Letter to the Editor - Texas Journal
Your article of Feb. 10 (State
Alters Analysis of Tax Cuts) reported that our analysis
of proposed research-and-development credit showed that
the credit would have almost no effect on Texas job creation.
On the other hand, Standard & Poors DRI found
that the same tax credit would create 9,450 jobs by the
DRI presumably saw as impressive
a tax cut that would increase jobs by about 0.1% over
the next six years, an increment so small it wouldnt
be recognizable in the monthly job statistics.
DRI said it considered more than
200 variables. We examined the variables (about 60 in
all) needed to determine how the tax credit and other
tax changes would affect the Texas economy. Adding more
variables would have lessened confidence in the results
For people interested in counting
variables, our assumptions and findings are open to public
scrutiny. More important, though, is our track record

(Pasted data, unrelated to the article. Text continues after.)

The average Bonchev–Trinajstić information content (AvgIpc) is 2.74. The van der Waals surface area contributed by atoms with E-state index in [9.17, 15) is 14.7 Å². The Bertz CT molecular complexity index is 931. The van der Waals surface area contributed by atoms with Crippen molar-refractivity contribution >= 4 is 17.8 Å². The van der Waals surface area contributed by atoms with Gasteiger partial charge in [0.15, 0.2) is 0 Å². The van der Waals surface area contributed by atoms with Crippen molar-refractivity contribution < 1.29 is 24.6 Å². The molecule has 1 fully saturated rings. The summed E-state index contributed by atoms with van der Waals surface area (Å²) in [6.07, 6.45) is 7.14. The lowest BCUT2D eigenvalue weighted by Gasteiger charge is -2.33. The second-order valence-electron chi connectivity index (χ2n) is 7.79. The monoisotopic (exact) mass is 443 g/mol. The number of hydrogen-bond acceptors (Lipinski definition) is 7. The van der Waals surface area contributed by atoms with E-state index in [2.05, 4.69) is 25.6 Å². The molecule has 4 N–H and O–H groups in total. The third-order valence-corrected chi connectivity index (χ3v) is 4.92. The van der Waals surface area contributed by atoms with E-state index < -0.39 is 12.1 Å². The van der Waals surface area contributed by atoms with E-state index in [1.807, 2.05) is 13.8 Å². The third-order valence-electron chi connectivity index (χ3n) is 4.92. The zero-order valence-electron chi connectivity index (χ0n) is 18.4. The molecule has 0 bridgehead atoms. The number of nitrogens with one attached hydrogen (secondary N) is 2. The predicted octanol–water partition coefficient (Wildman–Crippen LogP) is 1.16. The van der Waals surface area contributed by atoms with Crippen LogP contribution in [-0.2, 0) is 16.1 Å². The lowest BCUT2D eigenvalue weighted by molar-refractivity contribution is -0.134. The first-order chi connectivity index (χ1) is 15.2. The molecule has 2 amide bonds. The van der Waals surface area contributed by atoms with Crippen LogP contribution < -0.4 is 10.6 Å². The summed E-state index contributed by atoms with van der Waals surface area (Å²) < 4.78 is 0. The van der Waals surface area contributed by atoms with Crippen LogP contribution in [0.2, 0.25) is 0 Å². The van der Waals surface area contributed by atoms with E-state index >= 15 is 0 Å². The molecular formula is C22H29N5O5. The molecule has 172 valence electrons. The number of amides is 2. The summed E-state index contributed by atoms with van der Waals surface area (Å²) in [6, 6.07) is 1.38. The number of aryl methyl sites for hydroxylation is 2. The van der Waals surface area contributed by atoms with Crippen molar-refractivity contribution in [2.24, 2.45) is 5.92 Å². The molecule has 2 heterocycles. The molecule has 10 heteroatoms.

in assessing tax policy.
Consider a 1995 DRI study commissioned
by a large Massachusetts defense contractor. DRI predicted
that a proposed state tax break for defense manufacturers
would create thousands of new jobs. We disagreed, saying
that limiting a tax break to this one group of producers
(or even extending it, as the legislature eventually did,
to all state manufacturers) would destroy jobs.
What has happened? Since January
1996, while Massachusetts has outperformed the rest of
the country in overall job creation, it has lagged behind
the U.S. in both manufacturing and defense-manufacturing
job creation. Massachusetts has lost about 2000 jobs in
manufacturing and about 3000 jobs in defense, close to
what we predicted in our analysis.
We understand Gov. Bushs
support for tax credit as a way of increasing state competitiveness.
But, as our analysis shows, Texas can achieve far more
economic expansion through across-the-board reductions
in sales and property taxes than through targeted
tax cuts of this kind.
David G. Tuerck
Beacon Hill Institute